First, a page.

The reigning Cy Young is allowing the highest fly ball percentage (FB%) in his career (36.5%). Opponents also have their best hard-hit percentage against Burnes since his disastrous 2019 campaign. Putting those two pieces together has played a prominent role in Burnes' disturbing trend of giving up gopher balls. Last year, Burnes allowed seven home runs for the entire season. With a month to go, he has already given up 19 dingers in 2022.
BRANDON WOODRUFF - 3.31 ERA (2.56 in 2021)
Woody has been terrific since returning from injury. However, when he has struggled, it has been due to walks. Woodruff owns a 7.2% walk rate (BB%), the highest in a season since 2018 for the righty. In each of the previous three seasons, he has finished with a 6.1 BB%. Allowing more bases runners and driving up his pitch count has led to the worse ERA and throwing the fewest amount of innings per start since 2018.
ERIC LAUER - 3.58 ERA (3.19 in 2021)
After getting off to a Cy Young-worthy start to the season, Lauer quickly fell back to Earth and has been about the same as last year. His biggest issue, like Burnes, has been the home run ball. Among qualified pitchers in MLB, Lauer has the highest home run per nine innings rate at 1.7 HR/9. With his BB% up and his K% down from last season, the long ball has taken a greater toll and dinged his ERA even more than in 2022.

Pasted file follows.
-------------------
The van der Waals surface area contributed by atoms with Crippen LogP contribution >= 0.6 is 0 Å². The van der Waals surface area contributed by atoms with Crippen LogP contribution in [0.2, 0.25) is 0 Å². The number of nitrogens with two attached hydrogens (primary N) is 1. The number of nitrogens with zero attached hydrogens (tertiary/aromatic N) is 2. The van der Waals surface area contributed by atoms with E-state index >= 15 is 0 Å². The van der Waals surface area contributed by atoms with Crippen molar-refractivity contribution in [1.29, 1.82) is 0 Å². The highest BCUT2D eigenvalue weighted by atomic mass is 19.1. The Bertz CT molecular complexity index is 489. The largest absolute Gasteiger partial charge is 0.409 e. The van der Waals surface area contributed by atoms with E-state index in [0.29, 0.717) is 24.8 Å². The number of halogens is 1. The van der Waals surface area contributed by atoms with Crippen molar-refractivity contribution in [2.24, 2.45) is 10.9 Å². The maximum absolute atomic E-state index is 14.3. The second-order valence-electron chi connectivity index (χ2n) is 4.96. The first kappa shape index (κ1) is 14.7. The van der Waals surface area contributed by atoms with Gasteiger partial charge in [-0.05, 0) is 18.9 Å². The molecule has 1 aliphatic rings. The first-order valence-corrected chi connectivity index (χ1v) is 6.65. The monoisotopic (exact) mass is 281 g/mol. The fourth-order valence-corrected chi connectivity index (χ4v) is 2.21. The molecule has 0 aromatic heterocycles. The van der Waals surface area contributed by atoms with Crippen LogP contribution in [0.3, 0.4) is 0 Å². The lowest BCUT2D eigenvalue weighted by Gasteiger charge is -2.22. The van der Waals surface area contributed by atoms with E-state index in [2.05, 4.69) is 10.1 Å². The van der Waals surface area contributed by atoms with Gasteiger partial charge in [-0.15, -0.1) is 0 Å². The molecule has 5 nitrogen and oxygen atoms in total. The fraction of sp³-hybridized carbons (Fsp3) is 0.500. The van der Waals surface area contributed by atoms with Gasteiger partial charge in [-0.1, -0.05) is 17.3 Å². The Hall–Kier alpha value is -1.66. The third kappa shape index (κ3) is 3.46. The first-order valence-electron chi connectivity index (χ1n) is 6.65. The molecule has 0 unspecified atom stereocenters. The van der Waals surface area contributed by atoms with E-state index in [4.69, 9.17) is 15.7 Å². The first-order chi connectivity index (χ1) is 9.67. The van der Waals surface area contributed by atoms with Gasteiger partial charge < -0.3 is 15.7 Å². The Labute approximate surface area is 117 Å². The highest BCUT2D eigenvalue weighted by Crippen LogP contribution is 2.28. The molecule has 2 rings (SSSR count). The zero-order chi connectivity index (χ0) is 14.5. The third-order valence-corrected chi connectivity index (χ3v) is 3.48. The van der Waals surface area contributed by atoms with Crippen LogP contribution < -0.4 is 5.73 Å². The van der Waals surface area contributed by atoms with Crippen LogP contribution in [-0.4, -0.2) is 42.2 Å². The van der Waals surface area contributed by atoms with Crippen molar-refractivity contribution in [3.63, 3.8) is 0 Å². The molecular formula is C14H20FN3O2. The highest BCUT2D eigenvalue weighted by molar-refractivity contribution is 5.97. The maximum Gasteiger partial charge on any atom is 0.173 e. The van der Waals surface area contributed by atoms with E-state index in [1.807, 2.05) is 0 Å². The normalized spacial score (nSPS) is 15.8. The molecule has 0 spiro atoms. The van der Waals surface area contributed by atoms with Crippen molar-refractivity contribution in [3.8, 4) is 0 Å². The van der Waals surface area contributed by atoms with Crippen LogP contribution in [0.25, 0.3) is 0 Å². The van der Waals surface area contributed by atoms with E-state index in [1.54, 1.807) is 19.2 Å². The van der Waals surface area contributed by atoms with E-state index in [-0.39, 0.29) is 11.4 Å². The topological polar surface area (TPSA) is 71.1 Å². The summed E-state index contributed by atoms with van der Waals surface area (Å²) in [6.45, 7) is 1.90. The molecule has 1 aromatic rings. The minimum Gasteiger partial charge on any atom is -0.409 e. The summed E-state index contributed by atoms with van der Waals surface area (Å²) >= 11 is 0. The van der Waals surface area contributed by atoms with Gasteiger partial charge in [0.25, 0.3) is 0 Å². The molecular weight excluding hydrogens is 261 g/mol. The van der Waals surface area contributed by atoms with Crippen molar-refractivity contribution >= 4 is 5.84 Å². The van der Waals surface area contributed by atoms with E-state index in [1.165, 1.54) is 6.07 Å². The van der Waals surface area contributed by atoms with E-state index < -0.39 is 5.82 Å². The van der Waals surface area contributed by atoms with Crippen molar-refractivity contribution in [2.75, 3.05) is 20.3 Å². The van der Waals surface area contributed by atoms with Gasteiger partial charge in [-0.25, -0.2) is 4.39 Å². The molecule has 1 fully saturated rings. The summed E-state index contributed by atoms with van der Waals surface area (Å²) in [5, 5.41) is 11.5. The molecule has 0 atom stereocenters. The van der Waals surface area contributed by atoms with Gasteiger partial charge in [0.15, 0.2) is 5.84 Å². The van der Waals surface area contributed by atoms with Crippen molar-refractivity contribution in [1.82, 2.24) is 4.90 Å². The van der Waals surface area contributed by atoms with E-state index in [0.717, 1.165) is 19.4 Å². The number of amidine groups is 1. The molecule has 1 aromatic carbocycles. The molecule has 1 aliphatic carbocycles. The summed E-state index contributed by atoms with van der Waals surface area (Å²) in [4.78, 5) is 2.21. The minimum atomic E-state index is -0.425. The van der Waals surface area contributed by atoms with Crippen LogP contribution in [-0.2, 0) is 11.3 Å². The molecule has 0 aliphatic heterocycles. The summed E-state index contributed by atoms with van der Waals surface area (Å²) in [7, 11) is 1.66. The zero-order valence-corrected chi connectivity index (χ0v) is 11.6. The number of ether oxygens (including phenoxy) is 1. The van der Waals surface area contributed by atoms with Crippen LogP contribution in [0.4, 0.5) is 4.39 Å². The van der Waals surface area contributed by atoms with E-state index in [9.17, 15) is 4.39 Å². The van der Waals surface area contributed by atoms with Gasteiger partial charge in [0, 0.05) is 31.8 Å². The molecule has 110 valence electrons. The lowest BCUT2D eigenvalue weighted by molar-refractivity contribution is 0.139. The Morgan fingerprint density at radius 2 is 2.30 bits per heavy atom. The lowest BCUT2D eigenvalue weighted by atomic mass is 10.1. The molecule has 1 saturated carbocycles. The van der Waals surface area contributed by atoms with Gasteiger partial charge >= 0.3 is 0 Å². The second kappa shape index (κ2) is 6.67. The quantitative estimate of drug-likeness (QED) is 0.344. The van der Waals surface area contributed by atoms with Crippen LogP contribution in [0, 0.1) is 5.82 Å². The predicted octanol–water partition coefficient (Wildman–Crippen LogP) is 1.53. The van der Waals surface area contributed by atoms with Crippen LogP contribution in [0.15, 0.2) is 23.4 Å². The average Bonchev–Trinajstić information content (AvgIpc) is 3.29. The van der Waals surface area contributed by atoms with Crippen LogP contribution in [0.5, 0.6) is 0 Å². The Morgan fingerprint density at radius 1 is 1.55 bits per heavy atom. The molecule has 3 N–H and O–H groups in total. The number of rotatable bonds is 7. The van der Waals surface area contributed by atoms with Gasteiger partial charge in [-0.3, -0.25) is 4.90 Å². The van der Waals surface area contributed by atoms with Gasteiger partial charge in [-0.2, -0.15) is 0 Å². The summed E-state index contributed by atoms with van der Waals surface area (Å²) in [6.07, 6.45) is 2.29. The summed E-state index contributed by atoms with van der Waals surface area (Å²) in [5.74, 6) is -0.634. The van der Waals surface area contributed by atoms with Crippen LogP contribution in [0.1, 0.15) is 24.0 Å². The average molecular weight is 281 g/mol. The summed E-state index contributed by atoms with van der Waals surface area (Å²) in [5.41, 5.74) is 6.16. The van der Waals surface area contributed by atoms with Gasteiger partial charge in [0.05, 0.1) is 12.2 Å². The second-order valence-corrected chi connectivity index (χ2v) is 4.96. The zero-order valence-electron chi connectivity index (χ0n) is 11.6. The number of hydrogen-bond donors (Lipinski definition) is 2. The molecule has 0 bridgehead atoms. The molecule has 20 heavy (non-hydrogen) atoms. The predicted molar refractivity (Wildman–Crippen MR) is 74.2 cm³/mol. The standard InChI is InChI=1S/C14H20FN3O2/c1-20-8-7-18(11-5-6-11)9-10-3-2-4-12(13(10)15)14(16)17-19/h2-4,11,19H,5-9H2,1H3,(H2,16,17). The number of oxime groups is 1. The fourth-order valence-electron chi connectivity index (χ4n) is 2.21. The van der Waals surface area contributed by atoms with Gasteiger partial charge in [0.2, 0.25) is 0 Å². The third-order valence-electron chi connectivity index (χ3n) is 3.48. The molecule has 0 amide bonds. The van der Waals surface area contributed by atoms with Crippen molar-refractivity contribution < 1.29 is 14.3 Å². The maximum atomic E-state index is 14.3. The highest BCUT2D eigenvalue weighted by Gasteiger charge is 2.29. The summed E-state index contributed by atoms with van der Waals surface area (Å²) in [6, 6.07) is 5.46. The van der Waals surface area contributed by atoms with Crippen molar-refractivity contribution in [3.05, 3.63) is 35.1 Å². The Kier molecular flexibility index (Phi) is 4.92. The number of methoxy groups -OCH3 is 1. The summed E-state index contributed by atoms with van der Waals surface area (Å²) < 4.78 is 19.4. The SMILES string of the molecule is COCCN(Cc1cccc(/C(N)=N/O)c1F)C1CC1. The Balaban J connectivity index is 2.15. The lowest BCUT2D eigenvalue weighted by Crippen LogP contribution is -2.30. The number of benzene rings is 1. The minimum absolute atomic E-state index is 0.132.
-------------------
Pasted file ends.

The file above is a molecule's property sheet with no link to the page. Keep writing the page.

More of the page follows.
ADRIAN HOUSER - 5.15 ERA (3.22 in 2021)
Houser has looked the worst of the five typical starters, even before his injury and one start upon return. His 5.15 ERA this season is driven by allowing the highest percentage of line drives and fly balls since becoming a regular starter. As a pitcher who relies heavily on getting ground balls with his sinker, when opponents get more balls in the air, they tend to be hit well and cause plenty of damage.
FREDDY PERALTA - 3.56 (2.81 in 2021)
Fastball Freddy has only thrown 68.1 frames due to time on the IL with a strained right lat. However, it also sticks out that his strikeout percentage (K%) is easily the worst of his career. At 26.9%, his K% is five percent below his career mark. It's difficult to fairly evaluate Peralta having had so much time off, but the dip in strikeouts during his brief time has taken away from his potential dominance.
As you can see, the starters haven't been able to keep up the near-historic performances they displayed in 2022. While many of the numbers are still solid or respectable, the dip impacts the outcomes of games. Especially, as noted earlier, when it comes to the pressure on the relievers to be almost perfect on a nightly basis. Instead of handing the bullpen a 4-1 lead in the seventh inning this year, it's more likely a 4-4 game or 4-3 where the relievers have little-to-no margin for error. As much as people (like me) complained about President of Baseball Operations David Stearns's inability to acquire a bat at the trade deadline, maybe a starting pitcher would have been more valuable.
That is a moot point now. Ultimately, this is the group that has to put up or shut up. Because baseball has so many individualized aspects to it, people often forget it is a team sport where each performance and action impacts others on the club. Indeed, the offense could find a hot streak to carry the team down the stretch, or the bullpen could become a lockdown beast for a month. However, if the Brewers are going to find their way deep into October, keep an eye on the starting pitchers, as they will set the tone for everything going forward.